Federal Reserve Chairman Jerome Powell gave the capital markets what they wanted to hear, which was leaving the door wide open for the possibility of interest rate cuts. For fixed income investors, a low-interest rate environment doesn’t bode well for high yield options, but one place they could look for is emerging markets debt.
2019 has thus far seen the reemergence of emerging markets, but while investors are sifting through the plethora of opportunities the EM space has to offer, it’s wise to not overlook the high yield corner of the bond markets. With fears of a global economic slowdown putting the clamps on higher rates, emerging markets debt could be the miracle elixir for high-yielding asset allocation.
“We’ve kind of been in a bit of a Goldilocks period for emerging markets, ” said Brett Diment, head of global emerging market debt at Aberdeen Standard Investments.
“Slower growth means lower interest rates in the developed markets,” he said. While growth in emerging markets is decent, inflation is coming down which could cause central banks to cut rates, Diment said.
Of course, there’s the U.S.-China trade impasse that could also be a major factor with respect to the performance of emerging markets. For fixed income investors looking for opportunities within the EM space, a resolution between the two largest economies on trade would be a welcome option.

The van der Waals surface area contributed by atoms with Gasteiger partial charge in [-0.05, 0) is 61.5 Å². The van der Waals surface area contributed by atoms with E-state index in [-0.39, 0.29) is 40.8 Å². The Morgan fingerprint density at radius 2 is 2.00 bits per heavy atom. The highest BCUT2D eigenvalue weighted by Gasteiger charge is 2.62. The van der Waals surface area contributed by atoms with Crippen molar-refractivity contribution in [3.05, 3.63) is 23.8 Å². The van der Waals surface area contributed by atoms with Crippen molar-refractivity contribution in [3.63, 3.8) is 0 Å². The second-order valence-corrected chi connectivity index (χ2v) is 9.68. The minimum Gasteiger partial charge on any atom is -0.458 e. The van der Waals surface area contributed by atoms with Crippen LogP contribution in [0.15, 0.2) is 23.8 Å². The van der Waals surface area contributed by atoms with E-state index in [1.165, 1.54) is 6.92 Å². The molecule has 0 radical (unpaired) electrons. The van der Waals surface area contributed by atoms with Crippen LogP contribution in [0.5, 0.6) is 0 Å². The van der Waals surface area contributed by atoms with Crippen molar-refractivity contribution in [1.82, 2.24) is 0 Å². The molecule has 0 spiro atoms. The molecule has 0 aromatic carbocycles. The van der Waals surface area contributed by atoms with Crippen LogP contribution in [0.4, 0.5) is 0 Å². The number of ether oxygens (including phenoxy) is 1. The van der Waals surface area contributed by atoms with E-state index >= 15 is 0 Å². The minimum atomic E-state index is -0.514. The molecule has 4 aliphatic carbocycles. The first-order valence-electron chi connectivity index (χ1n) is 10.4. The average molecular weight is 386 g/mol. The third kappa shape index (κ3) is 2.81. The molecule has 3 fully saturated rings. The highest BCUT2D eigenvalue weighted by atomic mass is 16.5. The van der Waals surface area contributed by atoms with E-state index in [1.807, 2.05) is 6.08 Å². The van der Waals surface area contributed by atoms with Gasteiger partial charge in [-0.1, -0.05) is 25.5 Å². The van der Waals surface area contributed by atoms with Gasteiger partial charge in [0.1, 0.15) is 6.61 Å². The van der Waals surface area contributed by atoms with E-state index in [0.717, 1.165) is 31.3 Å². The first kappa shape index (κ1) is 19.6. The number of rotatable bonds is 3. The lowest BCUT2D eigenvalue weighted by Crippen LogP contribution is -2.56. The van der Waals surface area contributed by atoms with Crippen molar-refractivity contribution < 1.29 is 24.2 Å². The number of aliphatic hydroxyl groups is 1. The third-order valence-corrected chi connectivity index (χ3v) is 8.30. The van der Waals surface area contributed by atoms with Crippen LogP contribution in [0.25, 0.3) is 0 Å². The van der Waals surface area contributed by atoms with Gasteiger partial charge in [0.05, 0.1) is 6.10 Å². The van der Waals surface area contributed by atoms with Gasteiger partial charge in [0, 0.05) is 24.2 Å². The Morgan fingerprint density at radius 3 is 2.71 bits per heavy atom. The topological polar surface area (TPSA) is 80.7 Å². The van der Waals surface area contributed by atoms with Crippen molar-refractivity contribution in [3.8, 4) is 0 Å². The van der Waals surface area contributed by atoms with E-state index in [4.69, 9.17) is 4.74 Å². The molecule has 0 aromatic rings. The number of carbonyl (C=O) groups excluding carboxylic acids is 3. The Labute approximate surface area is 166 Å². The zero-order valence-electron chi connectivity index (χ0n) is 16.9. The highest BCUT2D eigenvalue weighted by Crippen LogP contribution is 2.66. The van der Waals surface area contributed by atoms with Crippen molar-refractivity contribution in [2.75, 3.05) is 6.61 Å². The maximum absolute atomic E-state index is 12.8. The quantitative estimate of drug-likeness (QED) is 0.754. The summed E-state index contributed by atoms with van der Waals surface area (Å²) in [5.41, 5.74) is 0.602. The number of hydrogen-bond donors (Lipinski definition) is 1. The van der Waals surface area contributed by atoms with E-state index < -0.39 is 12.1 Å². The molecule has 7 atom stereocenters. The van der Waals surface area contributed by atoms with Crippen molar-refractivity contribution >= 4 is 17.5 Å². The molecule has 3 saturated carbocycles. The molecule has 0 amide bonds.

“In the context of what hopefully will be some sort of a resolution between the U.S. and China, that’s a pretty good backdrop for emerging market fixed income,” Diment told CNBC’s “Street Signs. ”
An Emerging Markets High-Yield Option
An option to consider in the EM high-yield bond market is the VanEck Vectors EM High Yield Bond ETF (NYSEArca: HYEM). HYEM seeks to replicate the ICE BofAML Diversified High Yield US Emerging Markets Corporate Plus Index, which is comprised of U.S. dollar denominated bonds issued by non-sovereign emerging market issuers that have a below investment grade rating and that are issued in the major domestic and Eurobond markets.
According to Morningstar performance numbers, HYEM has yielded a 9.56 percent return thus far in 2019. The fund gives investors the necessary diversification versus relegating a portfolio’s fixed income allocation to domestic investment-grade debt.
Domestically, seeking opportunities within high yield might seem like an arcane idea given the serendipitous bull run came to a crashing halt in the volatility-laden fourth quarter of 2018. The risk-on sentiment that fueled three-fourths of 2018 may have gone asunder as the massive sell-offs took place to end 2018.
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